James Wiggin Coe

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James Coe
James Wiggin Coe.jpg
Commander James Wiggin Coe
Birth name James Wiggin Coe
Nickname(s) Red
Born (1909-06-13)13 June 1909
Richmond, Indiana, U.S.
Died 6 November 1946(1946-11-06) (aged 37)
Presumed South China Sea
Allegiance  United States of America
Service/branch  United States Navy
Years of service 1926–1946
Rank US-O5 insignia.svg Commander (United States)
Service number 0-063137
Commands held USS S-39
USS Skipjack (SS-184)
USS Cisco (SS-290)
Battles/wars World War II
Awards Navy Cross
Purple Heart

Commander James Wiggin "Red" Coe (13 June 1909 – 6 November 1943 (missing), 8 January 1946 (presumed dead)) was an American submariner. A submarine ace,[1] Coe commanded the USS Skipjack and Cisco during operations in the Pacific theatre of World War II.[2] After a number of successful patrols, Coe and the Cisco failed to return from patrol in November 1943, and her captain and crew were presumed dead in 1946.

Early life and career[edit]

Born in Richmond, Indiana, Coe attended Morton High School and then the US Naval Academy and Annapolis, Maryland. Commissioned in June, 1930, he served aboard the USS Nevada and then the USS Chicago. From 1931 he commenced training in submarines, and served on the USS S-27 in 1933, followed by the USS S-29 in 1935 and the USS S-33 in 1937. After two years back in the United States as an instructor he took command of the USS S-39 following the outbreak of World War II, and transferred to the Skipjack in 1942.[2]

Skipjack[edit]

While in command of the Skipjack, he wrote a letter to his superiors in the supply division complaining about a lack of toilet paper aboard his vessel. Included in the memorandum was "a sample of the desired material" to help supply identify what was being asked for, while commenting that in the mean time "personnel during this period has become accustomed to the use of “Ersatz” the vast amount of incoming non-essential paper work" and closing with the remark that "in order to cooperate in war effort at small local sacrifice, the SKIPJACK desires no further action to be taken until the end of current war which has created a situation aptly described as “War is Hell”."[3] The letter later served as inspiration for a scene in the 1959 comedy film Operation Petticoat. He also fired the first Mark 14 torpedo to be shot with its magnetic influence disabled as part of a new test run ordered by Rear-Admiral Charles A. Lockwood, which took place off of King George Sound in June 1942.[4]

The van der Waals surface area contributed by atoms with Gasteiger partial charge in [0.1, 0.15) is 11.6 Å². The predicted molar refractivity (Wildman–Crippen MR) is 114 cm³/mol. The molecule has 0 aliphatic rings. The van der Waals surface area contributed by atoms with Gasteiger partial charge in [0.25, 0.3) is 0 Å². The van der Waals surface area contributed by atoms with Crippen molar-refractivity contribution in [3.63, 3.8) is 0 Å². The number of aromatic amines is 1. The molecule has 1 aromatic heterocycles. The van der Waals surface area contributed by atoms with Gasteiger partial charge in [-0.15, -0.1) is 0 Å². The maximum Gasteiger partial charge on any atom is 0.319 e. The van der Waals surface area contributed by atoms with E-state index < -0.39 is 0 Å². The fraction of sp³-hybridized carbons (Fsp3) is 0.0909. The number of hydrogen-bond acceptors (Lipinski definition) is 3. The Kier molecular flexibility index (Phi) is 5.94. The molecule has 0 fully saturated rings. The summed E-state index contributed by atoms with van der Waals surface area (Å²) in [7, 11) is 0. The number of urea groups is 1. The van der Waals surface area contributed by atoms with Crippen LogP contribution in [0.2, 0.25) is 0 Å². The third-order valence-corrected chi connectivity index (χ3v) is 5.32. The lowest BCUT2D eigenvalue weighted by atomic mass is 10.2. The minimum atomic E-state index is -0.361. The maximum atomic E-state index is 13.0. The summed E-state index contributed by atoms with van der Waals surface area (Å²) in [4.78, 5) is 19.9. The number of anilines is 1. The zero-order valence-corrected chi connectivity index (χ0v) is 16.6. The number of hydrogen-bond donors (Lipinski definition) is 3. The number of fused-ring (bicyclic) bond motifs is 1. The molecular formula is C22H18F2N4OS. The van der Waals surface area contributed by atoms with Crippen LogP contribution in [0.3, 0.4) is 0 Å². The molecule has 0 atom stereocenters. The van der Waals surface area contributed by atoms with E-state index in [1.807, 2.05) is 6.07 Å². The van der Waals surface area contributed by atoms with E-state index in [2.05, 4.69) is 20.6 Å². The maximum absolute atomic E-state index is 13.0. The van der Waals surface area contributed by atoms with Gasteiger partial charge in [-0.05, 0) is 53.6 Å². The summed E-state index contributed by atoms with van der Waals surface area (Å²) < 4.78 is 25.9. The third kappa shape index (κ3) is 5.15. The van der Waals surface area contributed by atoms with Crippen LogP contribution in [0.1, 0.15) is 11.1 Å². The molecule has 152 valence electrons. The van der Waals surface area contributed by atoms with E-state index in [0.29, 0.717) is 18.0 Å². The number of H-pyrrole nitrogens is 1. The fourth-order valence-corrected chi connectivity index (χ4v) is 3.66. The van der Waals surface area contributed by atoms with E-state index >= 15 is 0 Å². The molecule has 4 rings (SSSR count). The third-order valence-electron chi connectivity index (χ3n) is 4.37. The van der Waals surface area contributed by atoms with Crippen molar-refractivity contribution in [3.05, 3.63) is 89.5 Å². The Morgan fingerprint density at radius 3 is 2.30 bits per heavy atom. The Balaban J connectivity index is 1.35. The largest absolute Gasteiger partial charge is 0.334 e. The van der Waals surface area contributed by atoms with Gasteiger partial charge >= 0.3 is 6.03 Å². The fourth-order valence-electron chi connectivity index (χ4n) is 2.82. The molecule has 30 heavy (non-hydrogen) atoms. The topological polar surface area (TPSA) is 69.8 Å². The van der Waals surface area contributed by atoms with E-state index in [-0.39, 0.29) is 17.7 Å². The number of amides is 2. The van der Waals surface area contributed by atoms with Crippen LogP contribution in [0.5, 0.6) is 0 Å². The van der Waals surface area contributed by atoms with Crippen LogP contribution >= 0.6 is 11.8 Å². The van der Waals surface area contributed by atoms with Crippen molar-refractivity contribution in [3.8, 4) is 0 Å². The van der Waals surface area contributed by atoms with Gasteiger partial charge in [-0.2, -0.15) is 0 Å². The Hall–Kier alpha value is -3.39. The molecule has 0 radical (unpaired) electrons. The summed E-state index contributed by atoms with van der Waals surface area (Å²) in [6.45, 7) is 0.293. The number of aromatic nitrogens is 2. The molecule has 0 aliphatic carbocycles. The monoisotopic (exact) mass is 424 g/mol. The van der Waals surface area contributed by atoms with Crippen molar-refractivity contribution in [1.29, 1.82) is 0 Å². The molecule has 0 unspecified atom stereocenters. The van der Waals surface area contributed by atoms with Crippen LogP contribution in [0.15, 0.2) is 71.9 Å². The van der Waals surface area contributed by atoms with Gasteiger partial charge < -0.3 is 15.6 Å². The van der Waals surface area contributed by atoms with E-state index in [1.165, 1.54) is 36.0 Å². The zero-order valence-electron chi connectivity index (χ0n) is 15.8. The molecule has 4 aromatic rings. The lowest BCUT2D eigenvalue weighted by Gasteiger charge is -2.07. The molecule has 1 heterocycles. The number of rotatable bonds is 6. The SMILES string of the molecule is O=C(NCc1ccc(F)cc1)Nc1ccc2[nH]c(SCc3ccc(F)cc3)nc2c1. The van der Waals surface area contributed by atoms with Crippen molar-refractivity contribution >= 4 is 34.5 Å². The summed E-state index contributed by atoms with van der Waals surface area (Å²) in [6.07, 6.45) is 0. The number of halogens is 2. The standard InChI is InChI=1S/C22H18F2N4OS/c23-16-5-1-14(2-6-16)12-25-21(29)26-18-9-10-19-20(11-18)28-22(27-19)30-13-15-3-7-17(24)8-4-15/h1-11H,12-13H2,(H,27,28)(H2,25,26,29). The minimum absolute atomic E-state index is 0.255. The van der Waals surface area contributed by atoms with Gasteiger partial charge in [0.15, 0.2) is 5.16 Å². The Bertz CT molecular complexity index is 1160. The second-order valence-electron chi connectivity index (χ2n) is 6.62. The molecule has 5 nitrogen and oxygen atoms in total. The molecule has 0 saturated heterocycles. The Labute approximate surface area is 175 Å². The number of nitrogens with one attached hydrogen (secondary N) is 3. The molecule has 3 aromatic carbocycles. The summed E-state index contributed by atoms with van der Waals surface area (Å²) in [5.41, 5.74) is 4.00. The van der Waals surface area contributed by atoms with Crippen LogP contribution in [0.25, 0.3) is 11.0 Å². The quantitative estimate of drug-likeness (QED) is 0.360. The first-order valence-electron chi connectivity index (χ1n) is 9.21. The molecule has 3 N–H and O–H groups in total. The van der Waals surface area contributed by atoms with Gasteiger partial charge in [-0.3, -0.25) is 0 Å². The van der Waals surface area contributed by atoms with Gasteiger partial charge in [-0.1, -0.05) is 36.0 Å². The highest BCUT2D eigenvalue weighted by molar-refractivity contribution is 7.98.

Loss of the Cisco[edit]

Given command of the Cisco in January 1943 he was awarded the Navy Cross "for extraordinary heroism" while serving in the pacific sinking Japanese merchant shipping. In November was dispatched to the South China Sea, but failed to return. He earned a posthumous Purple Heart.[2] His successful patrols with the Skipjack and Cisco gave him some notoriety, leading to his name appearing in a contemporary tally entitled Top Skippers of World War II By Number of Confirmed Kills. In the Philippines, a military rest camp in Subic Bay - part of the U.S. Naval Base Subic Bay - is named in his honour, as is a street in Naval Station Pearl Harbor.[5]

References[edit]

Notes
  1. ^ Blair (1975) p. 110-133.
  2. ^ a b c Naval History Division (17 August 1949). "Biography - Commander James Wiggins Coe, USN". Navy Department Library. Retrieved 27 January 2014. 
  3. ^ Naval History Division. "U.S.S. SKIPJACK - Toilet Paper Memorandum". Navy Department Library. Retrieved 27 January 2014. 
  4. ^ Blair (1975) p. 276.
  5. ^ Gugliotta (2000) p. 213-214.
Sources